Ian Krop, MD, PhD, principal investigator of the study, reports that the hybrid agent, called T-DM1, shrank tumors by 30 percent or more in 40 percent of women with confirmed HER2-positive cancers.
Another 13 percent had stable disease for at least six months, for a total clinical benefit rate of approximately 53 percent.
The median time before the disease progressed was 7.3 months, including both responders and non-responders. Patients received T-DM1 as long as it was effective and well-tolerated. A total of 110 women were enrolled in the study.
T-DM1 is comprised of the cell-killing drug DM1 and is chemically linked to trastuzumab, a monoclonal antibody. Trastuzumab selectively binds to the HER2 growth signal receptor, which is highly overexpressed in HER2-positive breast tumors. Approximately 20 percent of breast cancers are HER2-postive.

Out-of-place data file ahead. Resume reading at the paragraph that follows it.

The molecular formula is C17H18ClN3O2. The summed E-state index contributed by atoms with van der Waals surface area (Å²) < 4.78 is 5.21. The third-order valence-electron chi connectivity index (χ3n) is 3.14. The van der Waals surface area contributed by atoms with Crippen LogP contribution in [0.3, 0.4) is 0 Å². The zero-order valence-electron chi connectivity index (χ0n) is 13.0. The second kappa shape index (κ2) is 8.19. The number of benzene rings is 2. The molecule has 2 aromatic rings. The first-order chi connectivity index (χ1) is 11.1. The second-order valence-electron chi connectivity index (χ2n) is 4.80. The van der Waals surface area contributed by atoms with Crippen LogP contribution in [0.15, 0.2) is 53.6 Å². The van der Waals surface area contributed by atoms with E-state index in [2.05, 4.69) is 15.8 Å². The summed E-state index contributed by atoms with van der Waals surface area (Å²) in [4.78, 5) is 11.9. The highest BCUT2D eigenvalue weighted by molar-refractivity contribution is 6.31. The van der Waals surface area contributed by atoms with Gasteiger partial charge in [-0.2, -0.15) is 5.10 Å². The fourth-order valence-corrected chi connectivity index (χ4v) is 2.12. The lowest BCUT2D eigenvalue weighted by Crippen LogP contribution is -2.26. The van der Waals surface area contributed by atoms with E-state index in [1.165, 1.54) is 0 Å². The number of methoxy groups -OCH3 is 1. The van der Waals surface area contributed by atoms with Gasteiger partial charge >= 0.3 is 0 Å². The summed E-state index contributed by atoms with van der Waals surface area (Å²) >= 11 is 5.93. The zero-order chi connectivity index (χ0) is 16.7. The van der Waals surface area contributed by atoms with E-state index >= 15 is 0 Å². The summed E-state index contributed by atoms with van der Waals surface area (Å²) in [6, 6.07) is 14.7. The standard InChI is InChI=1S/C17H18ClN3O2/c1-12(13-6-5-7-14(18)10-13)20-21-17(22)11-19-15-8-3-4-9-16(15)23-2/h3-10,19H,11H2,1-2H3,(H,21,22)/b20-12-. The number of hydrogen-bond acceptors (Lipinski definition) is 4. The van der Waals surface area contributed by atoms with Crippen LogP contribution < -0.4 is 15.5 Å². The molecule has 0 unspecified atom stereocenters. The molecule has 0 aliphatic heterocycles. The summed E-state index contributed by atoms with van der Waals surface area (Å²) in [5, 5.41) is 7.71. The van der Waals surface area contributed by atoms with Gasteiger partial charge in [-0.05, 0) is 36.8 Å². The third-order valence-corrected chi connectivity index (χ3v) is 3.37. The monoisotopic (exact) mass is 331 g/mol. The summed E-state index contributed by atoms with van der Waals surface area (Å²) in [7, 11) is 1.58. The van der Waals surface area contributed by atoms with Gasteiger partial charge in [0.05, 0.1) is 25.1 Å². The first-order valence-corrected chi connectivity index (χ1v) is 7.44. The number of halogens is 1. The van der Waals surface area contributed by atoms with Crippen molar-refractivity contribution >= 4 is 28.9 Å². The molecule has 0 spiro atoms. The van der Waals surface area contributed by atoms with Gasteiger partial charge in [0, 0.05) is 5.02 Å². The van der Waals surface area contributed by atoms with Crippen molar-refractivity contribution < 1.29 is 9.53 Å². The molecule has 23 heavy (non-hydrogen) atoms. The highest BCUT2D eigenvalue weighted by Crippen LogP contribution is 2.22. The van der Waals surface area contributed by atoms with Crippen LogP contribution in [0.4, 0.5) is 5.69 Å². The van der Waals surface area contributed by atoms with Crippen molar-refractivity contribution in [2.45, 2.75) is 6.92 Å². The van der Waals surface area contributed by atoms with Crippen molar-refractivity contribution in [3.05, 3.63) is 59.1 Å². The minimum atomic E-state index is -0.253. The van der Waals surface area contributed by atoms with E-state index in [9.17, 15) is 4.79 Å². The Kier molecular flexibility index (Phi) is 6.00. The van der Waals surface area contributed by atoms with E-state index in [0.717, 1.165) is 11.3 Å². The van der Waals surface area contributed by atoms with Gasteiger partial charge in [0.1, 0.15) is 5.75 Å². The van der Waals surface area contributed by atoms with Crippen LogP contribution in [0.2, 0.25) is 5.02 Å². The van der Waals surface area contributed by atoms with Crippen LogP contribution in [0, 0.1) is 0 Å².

Trastuzumab, developed by Genentech and sold under the name Herceptin, has markedly improved the treatment of HER2-positive cancer, but resistance to trastuzumab is a significant problem.
“The antibody binds to the HER2 protein on tumor cells and delivers the drug (DM1) selectively to them — but not to normal cells,” Krop explained.
“This allows us to deliver high doses of the chemotherapy directly to tumor cells. And at the same time, the antibody continues to block the HER2 growth signals.”
Krop said that one of the unique features of the study is that it is the first to address a population of women with metastatic HER2-positive breast cancer whose disease had progressed despite treatm